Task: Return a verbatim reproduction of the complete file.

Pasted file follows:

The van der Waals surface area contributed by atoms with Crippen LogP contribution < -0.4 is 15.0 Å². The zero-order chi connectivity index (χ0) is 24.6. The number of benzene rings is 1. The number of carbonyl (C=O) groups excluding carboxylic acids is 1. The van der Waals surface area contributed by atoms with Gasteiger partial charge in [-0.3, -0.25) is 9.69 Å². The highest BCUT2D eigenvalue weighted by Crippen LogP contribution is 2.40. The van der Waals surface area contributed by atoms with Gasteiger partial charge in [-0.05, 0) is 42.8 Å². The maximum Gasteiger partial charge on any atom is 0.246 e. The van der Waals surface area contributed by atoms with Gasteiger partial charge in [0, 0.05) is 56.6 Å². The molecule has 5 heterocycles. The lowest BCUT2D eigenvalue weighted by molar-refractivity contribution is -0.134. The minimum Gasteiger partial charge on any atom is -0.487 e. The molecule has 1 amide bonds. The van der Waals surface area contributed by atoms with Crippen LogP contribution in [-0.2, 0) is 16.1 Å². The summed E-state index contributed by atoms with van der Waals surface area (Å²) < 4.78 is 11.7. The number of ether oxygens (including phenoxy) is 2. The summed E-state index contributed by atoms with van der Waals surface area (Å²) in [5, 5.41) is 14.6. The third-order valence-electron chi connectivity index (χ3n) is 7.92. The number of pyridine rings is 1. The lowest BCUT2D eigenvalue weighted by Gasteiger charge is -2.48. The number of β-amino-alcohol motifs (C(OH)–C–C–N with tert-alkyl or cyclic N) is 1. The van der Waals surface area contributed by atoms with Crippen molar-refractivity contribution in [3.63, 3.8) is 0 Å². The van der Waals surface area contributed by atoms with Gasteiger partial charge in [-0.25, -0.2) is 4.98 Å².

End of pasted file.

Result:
The van der Waals surface area contributed by atoms with Crippen LogP contribution < -0.4 is 15.0 Å². The zero-order chi connectivity index (χ0) is 24.6. The number of benzene rings is 1. The number of carbonyl (C=O) groups excluding carboxylic acids is 1. The van der Waals surface area contributed by atoms with Gasteiger partial charge in [-0.3, -0.25) is 9.69 Å². The highest BCUT2D eigenvalue weighted by Crippen LogP contribution is 2.40. The van der Waals surface area contributed by atoms with Gasteiger partial charge in [-0.05, 0) is 42.8 Å². The maximum Gasteiger partial charge on any atom is 0.246 e. The van der Waals surface area contributed by atoms with Gasteiger partial charge in [0, 0.05) is 56.6 Å². The molecule has 5 heterocycles. The lowest BCUT2D eigenvalue weighted by molar-refractivity contribution is -0.134. The minimum Gasteiger partial charge on any atom is -0.487 e. The molecule has 1 amide bonds. The van der Waals surface area contributed by atoms with Crippen LogP contribution in [-0.2, 0) is 16.1 Å². The summed E-state index contributed by atoms with van der Waals surface area (Å²) < 4.78 is 11.7. The number of ether oxygens (including phenoxy) is 2. The summed E-state index contributed by atoms with van der Waals surface area (Å²) in [5, 5.41) is 14.6. The third-order valence-electron chi connectivity index (χ3n) is 7.92. The number of pyridine rings is 1. The lowest BCUT2D eigenvalue weighted by Gasteiger charge is -2.48. The number of β-amino-alcohol motifs (C(OH)–C–C–N with tert-alkyl or cyclic N) is 1. The van der Waals surface area contributed by atoms with Crippen molar-refractivity contribution in [3.63, 3.8) is 0 Å². The van der Waals surface area contributed by atoms with Gasteiger partial charge in [-0.25, -0.2) is 4.98 Å².